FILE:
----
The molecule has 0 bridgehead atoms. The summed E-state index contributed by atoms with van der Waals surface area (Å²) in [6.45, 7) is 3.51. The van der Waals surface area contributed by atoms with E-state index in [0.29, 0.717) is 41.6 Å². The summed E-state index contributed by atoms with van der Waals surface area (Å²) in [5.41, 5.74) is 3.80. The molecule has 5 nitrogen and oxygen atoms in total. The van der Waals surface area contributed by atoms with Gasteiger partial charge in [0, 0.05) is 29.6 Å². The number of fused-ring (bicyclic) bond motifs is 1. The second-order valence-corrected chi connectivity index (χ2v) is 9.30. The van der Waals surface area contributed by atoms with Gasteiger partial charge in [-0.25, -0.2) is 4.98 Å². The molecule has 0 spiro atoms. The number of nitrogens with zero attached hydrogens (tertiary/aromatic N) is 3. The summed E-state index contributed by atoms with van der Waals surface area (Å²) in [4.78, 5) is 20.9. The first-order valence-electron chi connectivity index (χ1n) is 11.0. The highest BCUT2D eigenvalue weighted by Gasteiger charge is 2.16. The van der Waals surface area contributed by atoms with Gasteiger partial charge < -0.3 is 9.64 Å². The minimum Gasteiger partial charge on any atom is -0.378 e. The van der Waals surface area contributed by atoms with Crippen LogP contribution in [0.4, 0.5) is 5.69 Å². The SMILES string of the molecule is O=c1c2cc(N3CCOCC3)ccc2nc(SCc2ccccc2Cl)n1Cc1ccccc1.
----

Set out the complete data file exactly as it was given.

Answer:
The molecule has 0 bridgehead atoms. The summed E-state index contributed by atoms with van der Waals surface area (Å²) in [6.45, 7) is 3.51. The van der Waals surface area contributed by atoms with E-state index in [0.29, 0.717) is 41.6 Å². The summed E-state index contributed by atoms with van der Waals surface area (Å²) in [5.41, 5.74) is 3.80. The molecule has 5 nitrogen and oxygen atoms in total. The van der Waals surface area contributed by atoms with Gasteiger partial charge in [0, 0.05) is 29.6 Å². The number of fused-ring (bicyclic) bond motifs is 1. The second-order valence-corrected chi connectivity index (χ2v) is 9.30. The van der Waals surface area contributed by atoms with Gasteiger partial charge in [-0.25, -0.2) is 4.98 Å². The molecule has 0 spiro atoms. The number of nitrogens with zero attached hydrogens (tertiary/aromatic N) is 3. The summed E-state index contributed by atoms with van der Waals surface area (Å²) in [4.78, 5) is 20.9. The first-order valence-electron chi connectivity index (χ1n) is 11.0. The highest BCUT2D eigenvalue weighted by Gasteiger charge is 2.16. The van der Waals surface area contributed by atoms with Gasteiger partial charge < -0.3 is 9.64 Å². The minimum Gasteiger partial charge on any atom is -0.378 e. The van der Waals surface area contributed by atoms with Crippen LogP contribution in [0.4, 0.5) is 5.69 Å². The SMILES string of the molecule is O=c1c2cc(N3CCOCC3)ccc2nc(SCc2ccccc2Cl)n1Cc1ccccc1.